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Overt visual attention for a humanoid robot

Vijayakumar, S., Conradt, J., Shibata, T., Schaal, S.

In IEEE International Conference on Intelligent Robots and Systems (IROS 2001), 2001, clmc (inproceedings)

Abstract
The goal of our research is to investigate the interplay between oculomotor control, visual processing, and limb control in humans and primates by exploring the computational issues of these processes with a biologically inspired artificial oculomotor system on an anthropomorphic robot. In this paper, we investigate the computational mechanisms for visual attention in such a system. Stimuli in the environment excite a dynamical neural network that implements a saliency map, i.e., a winner-take-all competition between stimuli while simultenously smoothing out noise and suppressing irrelevant inputs. In real-time, this system computes new targets for the shift of gaze, executed by the head-eye system of the robot. The redundant degrees-of- freedom of the head-eye system are resolved through a learned inverse kinematics with optimization criterion. We also address important issues how to ensure that the coordinate system of the saliency map remains correct after movement of the robot. The presented attention system is built on principled modules and generally applicable for any sensory modality.

link (url) [BibTex]

link (url) [BibTex]


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Learning inverse kinematics

D’Souza, A., Vijayakumar, S., Schaal, S.

In IEEE International Conference on Intelligent Robots and Systems (IROS 2001), Piscataway, NJ: IEEE, Maui, Hawaii, Oct.29-Nov.3, 2001, clmc (inproceedings)

Abstract
Real-time control of the endeffector of a humanoid robot in external coordinates requires computationally efficient solutions of the inverse kinematics problem. In this context, this paper investigates learning of inverse kinematics for resolved motion rate control (RMRC) employing an optimization criterion to resolve kinematic redundancies. Our learning approach is based on the key observations that learning an inverse of a non uniquely invertible function can be accomplished by augmenting the input representation to the inverse model and by using a spatially localized learning approach. We apply this strategy to inverse kinematics learning and demonstrate how a recently developed statistical learning algorithm, Locally Weighted Projection Regression, allows efficient learning of inverse kinematic mappings in an incremental fashion even when input spaces become rather high dimensional. The resulting performance of the inverse kinematics is comparable to Liegeois ([1]) analytical pseudo inverse with optimization. Our results are illustrated with a 30 degree-of-freedom humanoid robot.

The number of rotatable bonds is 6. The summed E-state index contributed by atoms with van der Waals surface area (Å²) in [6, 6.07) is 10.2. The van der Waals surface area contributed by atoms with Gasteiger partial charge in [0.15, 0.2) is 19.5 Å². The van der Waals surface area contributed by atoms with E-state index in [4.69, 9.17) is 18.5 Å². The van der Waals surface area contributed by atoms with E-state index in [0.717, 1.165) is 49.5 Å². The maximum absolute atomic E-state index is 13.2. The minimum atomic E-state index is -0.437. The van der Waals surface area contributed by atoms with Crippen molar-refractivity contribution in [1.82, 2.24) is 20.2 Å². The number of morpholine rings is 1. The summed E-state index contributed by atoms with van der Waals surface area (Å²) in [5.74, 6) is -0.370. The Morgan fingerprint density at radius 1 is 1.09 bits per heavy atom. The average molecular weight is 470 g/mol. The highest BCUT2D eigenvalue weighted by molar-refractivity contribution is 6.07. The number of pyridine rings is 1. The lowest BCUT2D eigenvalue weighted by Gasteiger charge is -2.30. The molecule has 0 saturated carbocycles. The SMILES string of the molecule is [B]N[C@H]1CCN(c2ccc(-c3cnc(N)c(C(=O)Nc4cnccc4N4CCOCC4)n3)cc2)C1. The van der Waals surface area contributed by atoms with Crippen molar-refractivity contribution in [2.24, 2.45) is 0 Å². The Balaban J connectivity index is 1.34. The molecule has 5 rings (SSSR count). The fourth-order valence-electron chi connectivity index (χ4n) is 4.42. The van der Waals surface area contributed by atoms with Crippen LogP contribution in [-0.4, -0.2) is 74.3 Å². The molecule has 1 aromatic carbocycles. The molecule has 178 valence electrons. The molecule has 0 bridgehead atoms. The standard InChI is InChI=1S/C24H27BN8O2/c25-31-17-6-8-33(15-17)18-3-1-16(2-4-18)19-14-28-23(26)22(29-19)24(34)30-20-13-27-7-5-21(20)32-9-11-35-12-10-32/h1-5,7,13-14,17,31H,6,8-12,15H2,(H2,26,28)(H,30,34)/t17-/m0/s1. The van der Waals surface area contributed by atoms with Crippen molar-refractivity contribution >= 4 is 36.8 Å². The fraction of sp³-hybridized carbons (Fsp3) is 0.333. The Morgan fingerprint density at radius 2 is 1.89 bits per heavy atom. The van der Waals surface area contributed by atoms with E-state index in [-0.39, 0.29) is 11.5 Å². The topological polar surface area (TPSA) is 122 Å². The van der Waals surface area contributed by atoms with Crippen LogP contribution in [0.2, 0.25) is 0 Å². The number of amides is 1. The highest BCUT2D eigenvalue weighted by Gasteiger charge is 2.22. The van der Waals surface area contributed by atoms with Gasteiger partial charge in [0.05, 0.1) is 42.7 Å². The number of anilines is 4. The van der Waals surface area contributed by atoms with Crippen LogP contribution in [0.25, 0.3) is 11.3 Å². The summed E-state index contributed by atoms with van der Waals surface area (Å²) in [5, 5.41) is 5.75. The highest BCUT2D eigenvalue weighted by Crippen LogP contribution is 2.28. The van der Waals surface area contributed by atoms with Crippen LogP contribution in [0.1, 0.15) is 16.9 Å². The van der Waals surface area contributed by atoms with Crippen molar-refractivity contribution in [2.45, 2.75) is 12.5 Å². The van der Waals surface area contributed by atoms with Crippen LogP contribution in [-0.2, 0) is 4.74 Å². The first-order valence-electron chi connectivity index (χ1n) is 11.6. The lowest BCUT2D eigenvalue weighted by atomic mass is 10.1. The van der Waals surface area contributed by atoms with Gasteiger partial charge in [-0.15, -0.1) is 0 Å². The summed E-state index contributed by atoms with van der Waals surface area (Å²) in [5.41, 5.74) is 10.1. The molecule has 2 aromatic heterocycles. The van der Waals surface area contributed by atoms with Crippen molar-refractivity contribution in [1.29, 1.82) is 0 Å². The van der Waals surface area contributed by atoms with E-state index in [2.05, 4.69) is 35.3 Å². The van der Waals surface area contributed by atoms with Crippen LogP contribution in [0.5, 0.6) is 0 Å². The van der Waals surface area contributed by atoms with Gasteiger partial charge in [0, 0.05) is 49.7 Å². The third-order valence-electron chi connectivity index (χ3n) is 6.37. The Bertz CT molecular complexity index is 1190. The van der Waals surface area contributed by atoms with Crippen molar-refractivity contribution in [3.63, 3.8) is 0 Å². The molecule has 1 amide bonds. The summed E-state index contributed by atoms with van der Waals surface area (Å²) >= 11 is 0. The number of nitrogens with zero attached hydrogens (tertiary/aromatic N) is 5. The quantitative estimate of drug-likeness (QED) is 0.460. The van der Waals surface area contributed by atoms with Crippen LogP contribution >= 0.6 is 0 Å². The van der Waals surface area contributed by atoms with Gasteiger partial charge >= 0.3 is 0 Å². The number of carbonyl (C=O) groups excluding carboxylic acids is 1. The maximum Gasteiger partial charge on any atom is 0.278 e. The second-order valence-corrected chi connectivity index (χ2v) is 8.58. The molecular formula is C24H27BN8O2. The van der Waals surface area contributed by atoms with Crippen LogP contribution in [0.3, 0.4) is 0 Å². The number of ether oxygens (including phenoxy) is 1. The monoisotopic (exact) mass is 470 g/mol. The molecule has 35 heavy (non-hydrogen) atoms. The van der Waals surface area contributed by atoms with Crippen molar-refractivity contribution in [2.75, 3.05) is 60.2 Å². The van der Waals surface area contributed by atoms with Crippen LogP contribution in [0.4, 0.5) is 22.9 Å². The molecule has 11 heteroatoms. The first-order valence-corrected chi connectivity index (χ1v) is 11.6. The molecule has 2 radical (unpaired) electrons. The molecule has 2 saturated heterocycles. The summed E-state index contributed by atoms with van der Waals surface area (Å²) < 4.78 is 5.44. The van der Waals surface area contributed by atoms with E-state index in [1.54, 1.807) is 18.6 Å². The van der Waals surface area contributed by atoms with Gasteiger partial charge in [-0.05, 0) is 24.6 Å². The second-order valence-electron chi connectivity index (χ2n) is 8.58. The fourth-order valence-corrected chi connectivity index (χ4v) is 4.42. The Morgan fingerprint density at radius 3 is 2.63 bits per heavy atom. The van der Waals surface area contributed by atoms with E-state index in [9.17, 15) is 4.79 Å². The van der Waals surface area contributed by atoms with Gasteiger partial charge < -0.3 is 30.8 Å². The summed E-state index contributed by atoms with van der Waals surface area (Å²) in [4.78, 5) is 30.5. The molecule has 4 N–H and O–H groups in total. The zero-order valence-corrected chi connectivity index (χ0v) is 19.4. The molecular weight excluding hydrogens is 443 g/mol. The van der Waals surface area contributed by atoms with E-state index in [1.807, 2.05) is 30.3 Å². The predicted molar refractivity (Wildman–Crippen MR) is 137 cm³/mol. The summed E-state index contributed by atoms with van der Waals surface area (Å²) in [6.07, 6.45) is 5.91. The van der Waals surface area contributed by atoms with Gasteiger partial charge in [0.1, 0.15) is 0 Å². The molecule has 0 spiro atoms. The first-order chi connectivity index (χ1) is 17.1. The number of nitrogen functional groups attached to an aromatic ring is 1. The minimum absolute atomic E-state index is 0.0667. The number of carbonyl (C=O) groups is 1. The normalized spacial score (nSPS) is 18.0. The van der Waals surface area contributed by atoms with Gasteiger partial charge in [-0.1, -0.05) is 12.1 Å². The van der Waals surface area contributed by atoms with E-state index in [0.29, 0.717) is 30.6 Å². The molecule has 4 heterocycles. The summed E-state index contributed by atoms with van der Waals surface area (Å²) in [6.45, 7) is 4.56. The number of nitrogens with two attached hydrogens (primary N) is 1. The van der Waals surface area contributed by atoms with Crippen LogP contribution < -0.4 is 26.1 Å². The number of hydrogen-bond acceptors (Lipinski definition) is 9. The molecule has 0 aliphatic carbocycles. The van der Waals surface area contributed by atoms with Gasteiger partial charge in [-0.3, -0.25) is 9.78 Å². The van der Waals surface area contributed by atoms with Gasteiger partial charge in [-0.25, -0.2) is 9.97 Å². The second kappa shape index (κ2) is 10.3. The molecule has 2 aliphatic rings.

link (url) [BibTex]

link (url) [BibTex]


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Biomimetic smooth pursuit based on fast learning of the target dynamics

Shibata, T., Schaal, S.

In IEEE International Conference on Intelligent Robots and Systems (IROS 2001), 2001, clmc (inproceedings)

Abstract
Following a moving target with a narrow-view foveal vision system is one of the essential oculomotor behaviors of humans and humanoids. This oculomotor behavior, called ``Smooth Pursuit'', requires accurate tracking control which cannot be achieved by a simple visual negative feedback controller due to the significant delays in visual information processing. In this paper, we present a biologically inspired and control theoretically sound smooth pursuit controller consisting of two cascaded subsystems. One is an inverse model controller for the oculomotor system, and the other is a learning controller for the dynamics of the visual target. The latter controller learns how to predict the target's motion in head coordinates such that tracking performance can be improved. We investigate our smooth pursuit system in simulations and experiments on a humanoid robot. By using a fast on-line statistical learning network, our humanoid oculomotor system is able to acquire high performance smooth pursuit after about 5 seconds of learning despite significant processing delays in the syste